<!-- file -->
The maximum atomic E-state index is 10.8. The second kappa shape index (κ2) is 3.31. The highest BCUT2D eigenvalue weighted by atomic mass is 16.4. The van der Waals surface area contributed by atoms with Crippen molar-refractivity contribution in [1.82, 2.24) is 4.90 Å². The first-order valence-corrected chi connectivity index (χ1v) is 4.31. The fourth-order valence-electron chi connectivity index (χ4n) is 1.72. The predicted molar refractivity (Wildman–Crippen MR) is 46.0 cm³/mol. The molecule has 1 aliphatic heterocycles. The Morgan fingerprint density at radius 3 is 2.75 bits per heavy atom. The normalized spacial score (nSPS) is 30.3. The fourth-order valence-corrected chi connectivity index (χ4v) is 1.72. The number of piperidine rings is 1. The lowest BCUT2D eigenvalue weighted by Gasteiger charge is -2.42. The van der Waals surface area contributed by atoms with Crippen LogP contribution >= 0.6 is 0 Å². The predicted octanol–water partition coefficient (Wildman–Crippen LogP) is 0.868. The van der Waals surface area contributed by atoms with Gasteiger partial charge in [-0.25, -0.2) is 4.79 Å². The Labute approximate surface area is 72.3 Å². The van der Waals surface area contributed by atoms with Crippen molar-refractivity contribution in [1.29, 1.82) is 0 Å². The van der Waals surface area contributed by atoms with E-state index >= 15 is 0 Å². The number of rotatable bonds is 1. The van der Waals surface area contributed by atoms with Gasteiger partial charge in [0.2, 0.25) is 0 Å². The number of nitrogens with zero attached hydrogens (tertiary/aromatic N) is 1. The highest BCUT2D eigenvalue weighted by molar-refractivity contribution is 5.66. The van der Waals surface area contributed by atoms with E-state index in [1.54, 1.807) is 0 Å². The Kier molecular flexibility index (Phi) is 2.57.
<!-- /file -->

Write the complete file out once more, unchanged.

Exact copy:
The maximum atomic E-state index is 10.8. The second kappa shape index (κ2) is 3.31. The highest BCUT2D eigenvalue weighted by atomic mass is 16.4. The van der Waals surface area contributed by atoms with Crippen molar-refractivity contribution in [1.82, 2.24) is 4.90 Å². The first-order valence-corrected chi connectivity index (χ1v) is 4.31. The fourth-order valence-electron chi connectivity index (χ4n) is 1.72. The predicted molar refractivity (Wildman–Crippen MR) is 46.0 cm³/mol. The molecule has 1 aliphatic heterocycles. The Morgan fingerprint density at radius 3 is 2.75 bits per heavy atom. The normalized spacial score (nSPS) is 30.3. The fourth-order valence-corrected chi connectivity index (χ4v) is 1.72. The number of piperidine rings is 1. The lowest BCUT2D eigenvalue weighted by Gasteiger charge is -2.42. The van der Waals surface area contributed by atoms with Crippen LogP contribution >= 0.6 is 0 Å². The predicted octanol–water partition coefficient (Wildman–Crippen LogP) is 0.868. The van der Waals surface area contributed by atoms with Gasteiger partial charge in [-0.25, -0.2) is 4.79 Å². The Labute approximate surface area is 72.3 Å². The van der Waals surface area contributed by atoms with Crippen molar-refractivity contribution in [1.29, 1.82) is 0 Å². The van der Waals surface area contributed by atoms with E-state index >= 15 is 0 Å². The number of rotatable bonds is 1. The van der Waals surface area contributed by atoms with Gasteiger partial charge in [0.2, 0.25) is 0 Å². The number of nitrogens with zero attached hydrogens (tertiary/aromatic N) is 1. The highest BCUT2D eigenvalue weighted by molar-refractivity contribution is 5.66. The van der Waals surface area contributed by atoms with E-state index in [1.54, 1.807) is 0 Å². The Kier molecular flexibility index (Phi) is 2.57.